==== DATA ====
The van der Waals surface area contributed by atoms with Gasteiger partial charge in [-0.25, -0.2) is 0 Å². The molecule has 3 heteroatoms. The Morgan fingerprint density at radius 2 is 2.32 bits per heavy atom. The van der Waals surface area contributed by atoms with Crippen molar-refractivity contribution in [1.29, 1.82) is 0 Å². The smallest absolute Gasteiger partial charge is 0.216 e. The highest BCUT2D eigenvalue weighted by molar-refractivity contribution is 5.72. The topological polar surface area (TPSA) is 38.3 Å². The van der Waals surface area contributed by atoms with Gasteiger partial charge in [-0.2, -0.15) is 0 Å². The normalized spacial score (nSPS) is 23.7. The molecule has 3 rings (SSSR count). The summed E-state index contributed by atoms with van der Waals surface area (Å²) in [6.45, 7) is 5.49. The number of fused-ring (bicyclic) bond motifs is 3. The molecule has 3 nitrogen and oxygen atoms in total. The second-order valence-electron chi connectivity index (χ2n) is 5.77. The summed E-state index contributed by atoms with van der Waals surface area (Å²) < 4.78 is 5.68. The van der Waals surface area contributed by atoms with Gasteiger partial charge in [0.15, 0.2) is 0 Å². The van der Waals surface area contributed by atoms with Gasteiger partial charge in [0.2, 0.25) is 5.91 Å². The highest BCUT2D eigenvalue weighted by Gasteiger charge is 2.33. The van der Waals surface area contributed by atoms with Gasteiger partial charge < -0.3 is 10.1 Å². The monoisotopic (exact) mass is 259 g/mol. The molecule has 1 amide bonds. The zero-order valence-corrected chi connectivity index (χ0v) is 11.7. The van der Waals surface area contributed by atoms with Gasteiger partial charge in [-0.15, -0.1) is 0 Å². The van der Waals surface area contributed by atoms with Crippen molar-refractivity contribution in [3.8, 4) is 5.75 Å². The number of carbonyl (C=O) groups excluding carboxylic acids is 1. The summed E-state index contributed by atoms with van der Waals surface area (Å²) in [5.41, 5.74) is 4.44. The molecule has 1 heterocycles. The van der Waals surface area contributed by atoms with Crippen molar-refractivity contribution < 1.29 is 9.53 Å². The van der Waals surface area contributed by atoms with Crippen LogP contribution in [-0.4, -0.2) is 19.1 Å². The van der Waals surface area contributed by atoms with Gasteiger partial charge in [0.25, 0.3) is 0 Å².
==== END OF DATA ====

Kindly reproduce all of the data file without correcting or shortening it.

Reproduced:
The van der Waals surface area contributed by atoms with Gasteiger partial charge in [-0.25, -0.2) is 0 Å². The molecule has 3 heteroatoms. The Morgan fingerprint density at radius 2 is 2.32 bits per heavy atom. The van der Waals surface area contributed by atoms with Crippen molar-refractivity contribution in [1.29, 1.82) is 0 Å². The smallest absolute Gasteiger partial charge is 0.216 e. The highest BCUT2D eigenvalue weighted by molar-refractivity contribution is 5.72. The topological polar surface area (TPSA) is 38.3 Å². The van der Waals surface area contributed by atoms with Gasteiger partial charge in [-0.2, -0.15) is 0 Å². The normalized spacial score (nSPS) is 23.7. The molecule has 3 rings (SSSR count). The summed E-state index contributed by atoms with van der Waals surface area (Å²) in [6.45, 7) is 5.49. The number of fused-ring (bicyclic) bond motifs is 3. The molecule has 3 nitrogen and oxygen atoms in total. The second-order valence-electron chi connectivity index (χ2n) is 5.77. The summed E-state index contributed by atoms with van der Waals surface area (Å²) < 4.78 is 5.68. The van der Waals surface area contributed by atoms with Gasteiger partial charge in [0.15, 0.2) is 0 Å². The van der Waals surface area contributed by atoms with Gasteiger partial charge in [0.2, 0.25) is 5.91 Å². The highest BCUT2D eigenvalue weighted by Gasteiger charge is 2.33. The van der Waals surface area contributed by atoms with Gasteiger partial charge < -0.3 is 10.1 Å². The monoisotopic (exact) mass is 259 g/mol. The molecule has 1 amide bonds. The zero-order valence-corrected chi connectivity index (χ0v) is 11.7. The van der Waals surface area contributed by atoms with Gasteiger partial charge in [-0.15, -0.1) is 0 Å². The van der Waals surface area contributed by atoms with Crippen molar-refractivity contribution in [3.8, 4) is 5.75 Å². The number of carbonyl (C=O) groups excluding carboxylic acids is 1. The summed E-state index contributed by atoms with van der Waals surface area (Å²) in [5.41, 5.74) is 4.44. The molecule has 1 heterocycles. The van der Waals surface area contributed by atoms with Crippen molar-refractivity contribution < 1.29 is 9.53 Å². The van der Waals surface area contributed by atoms with Crippen LogP contribution in [-0.4, -0.2) is 19.1 Å². The van der Waals surface area contributed by atoms with Gasteiger partial charge in [0.25, 0.3) is 0 Å².